Radhika and Yashoda can travel for up to six hours a day to school and back. They live high in the mountains, in a remote Himalayan village. But getting an education is really important to them. Follow them on their daily journey – or scroll down to read their story.
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Radhika and Yashoda’s story
It’s 05:00 on a sunny morning in the middle of the monsoon season, and sisters Radhika and Yashoda are leaning on the edge of the balcony washing their faces.
They tease each other over who will get more roti for breakfast.
Their playfulness gives little indication that in half an hour, they will set off, on foot, on a perilous journey to school.
It’s a trek that will take them through mountainous terrain, thick forests and over a fast-flowing river.
But first, they visit the Hindu temple at the heart of Syaba, a hamlet of 500 people, in the Indian state of Uttarakhand.
The ringing of the bell there invokes the protection of the deities.
The sisters, aged 14 and 16, are two of the six youngsters who make the daily journey to their schools from their remote homes.
Their father waves them off with a smile and a heavy heart.
The trek takes two to three hours each way, depending on the weather.
But it’s the only way to reach the far-off towns of Maneri and Malla, where the girls’ schools are located.
There are no roads in or out of Syaba. Carrying their lunch of vegetable curry and chapati, and their school books, the girls set out on a narrow track covered with loose stones.
One of the most difficult parts of the journey lies some two hours ahead of them – crossing the Bhagirathi River.
There, they will have to pull themselves to the other side in a metal trolley suspended by a cable high over gushing water.
It requires a lot of strength – more so when it rains and the rope is heavier to pull. Injuries are not uncommon.
Villagers have damaged, and even lost, fingers in the overhead cables.
“We have to hold on to the trolley very tight to make sure we don’t fall in the gushing waters,” says Yashoda.
A cousin once got tangled in the ropes and fell into the water below. Luckily, he was saved.
“We also have to be careful about grease on the wires – our hands get dirty anyway, but we try to protect our clothes from the grease,” says Yashoda.
“Our school trousers are white, so the stain shows.”
Once they reach the safety of the north bank of the Bhagirathi, they wait for a taxi to take them – by road – to school.
Thick forests present their own dangers. Bears and leopards have been spotted by relatives and neighbours.
There are about 200 villages like Syaba in the mountains of Uttarakhand – that are more than 250 miles (400km) by road from Delhi.
Some are connected by road, but most are accessible only on foot.
Yashoda dreams of becoming a police officer, while Radhika has her heart set on being a teacher.
Neither wants to get married at a young age – as their parents did – and both want to continue studying. Apart from that, they couldn’t be more different.
Yashoda is serious and quiet; Radhika stops chatting for only a few seconds, when she rapidly bends down to remove leeches from her feet.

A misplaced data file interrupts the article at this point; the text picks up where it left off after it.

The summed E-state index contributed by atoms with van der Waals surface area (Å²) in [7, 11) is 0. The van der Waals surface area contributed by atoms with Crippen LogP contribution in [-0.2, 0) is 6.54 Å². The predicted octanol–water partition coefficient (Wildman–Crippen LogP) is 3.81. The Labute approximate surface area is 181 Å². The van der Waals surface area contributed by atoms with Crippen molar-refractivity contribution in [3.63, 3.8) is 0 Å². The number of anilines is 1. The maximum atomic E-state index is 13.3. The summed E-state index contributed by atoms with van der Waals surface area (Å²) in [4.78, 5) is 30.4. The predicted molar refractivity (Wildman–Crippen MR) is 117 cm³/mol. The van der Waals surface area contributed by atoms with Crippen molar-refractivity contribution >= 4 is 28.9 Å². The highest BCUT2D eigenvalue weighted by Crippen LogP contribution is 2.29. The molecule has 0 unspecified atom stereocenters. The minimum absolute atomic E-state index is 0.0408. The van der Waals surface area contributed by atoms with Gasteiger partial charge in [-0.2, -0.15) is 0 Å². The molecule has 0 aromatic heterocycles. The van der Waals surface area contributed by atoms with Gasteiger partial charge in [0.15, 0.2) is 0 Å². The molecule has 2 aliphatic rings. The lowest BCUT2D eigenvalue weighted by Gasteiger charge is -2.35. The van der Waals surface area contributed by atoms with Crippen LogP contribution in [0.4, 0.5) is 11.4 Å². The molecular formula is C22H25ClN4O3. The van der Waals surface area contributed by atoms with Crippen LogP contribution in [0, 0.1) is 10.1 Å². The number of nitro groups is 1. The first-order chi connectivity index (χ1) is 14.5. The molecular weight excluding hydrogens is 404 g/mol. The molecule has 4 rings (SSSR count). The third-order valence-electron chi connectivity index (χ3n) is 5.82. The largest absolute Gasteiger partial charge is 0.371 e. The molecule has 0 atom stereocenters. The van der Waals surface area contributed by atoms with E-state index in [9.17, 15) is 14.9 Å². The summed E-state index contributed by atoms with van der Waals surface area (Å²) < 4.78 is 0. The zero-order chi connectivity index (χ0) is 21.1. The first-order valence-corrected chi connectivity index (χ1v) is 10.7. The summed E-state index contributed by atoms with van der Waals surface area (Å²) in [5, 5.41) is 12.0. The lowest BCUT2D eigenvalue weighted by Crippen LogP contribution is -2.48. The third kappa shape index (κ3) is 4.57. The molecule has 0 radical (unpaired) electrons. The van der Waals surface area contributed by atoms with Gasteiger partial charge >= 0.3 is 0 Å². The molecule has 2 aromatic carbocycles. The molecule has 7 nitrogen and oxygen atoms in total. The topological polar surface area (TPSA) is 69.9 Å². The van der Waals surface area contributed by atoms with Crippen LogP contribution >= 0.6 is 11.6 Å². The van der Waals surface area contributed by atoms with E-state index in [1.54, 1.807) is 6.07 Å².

There are plenty of leeches in the muddy path during the monsoon.
Radhika doesn’t think much of the leeches.
“I am not afraid of anything,” she says. Like her sister, she loves her village and the nature around it.
“When it rains, we see so many tiny waterfalls in the mountains. If you come from the city, you will be mesmerised with these falls,” says Yashoda.
“The leaves from the trees fall during winter, and it looks as if somebody has laid out a red carpet to welcome an important person in the village.”
On their way to school, the sisters stop to drink from a fountain fed by crystal clear water that has travelled down the mountain, and pick wild cucumbers.
When they get hold of one of their relatives’ mobile phones, Yashoda and Radhika often play Bollywood song videos and watch the shapes of romantic actors dancing on the small, pixelated screen.
Their family doesn’t own a TV, but one of their uncles does. Sometimes the entire family gathers to watch programmes on it.
On a tranquil Sunday afternoon, as the BBC crew plans the next shoot, Yashoda sits on the bed with the phone playing songs and Radhika wraps a pink scarf around her head before starting to dance.
“We dream about many things,” says Yashoda.
“We sometimes have dreams about our ghosts, and sometimes we see our younger brother in our dreams, because he lives in the city in a hostel to study and we see him only during weekends.”
Most children in Syaba leave school after Year 9. If they want to pursue higher education, they have to leave their home and rent accommodation.
Most families can’t afford it.
The BBC team is planning on taking headsets to Syaba, so the girls and their family can experience this VR documentary first-hand.
This is their film. And for Yashoda and Radhika’s parents, it will be a chance to take the journey to school with their daughters.
All images subject to copyright.
Direction, script, production – Vikas Pandey, Anna Bressanin
Executive Producer – Zillah Watson
Field production – Nitin Ramola (Uttarkashi), Raju Gusain (Dehradun)
Memesys Culture Lab:
Director of Photography – Rohan Raut
Camera assistant and sound – Raj Samanta
Editor – Sreya Chatterjee
Special thanks to:
The people of Syaba village
Uttarakhand Film Development Board
Junior High School, Malla
Government Inter College, Maneri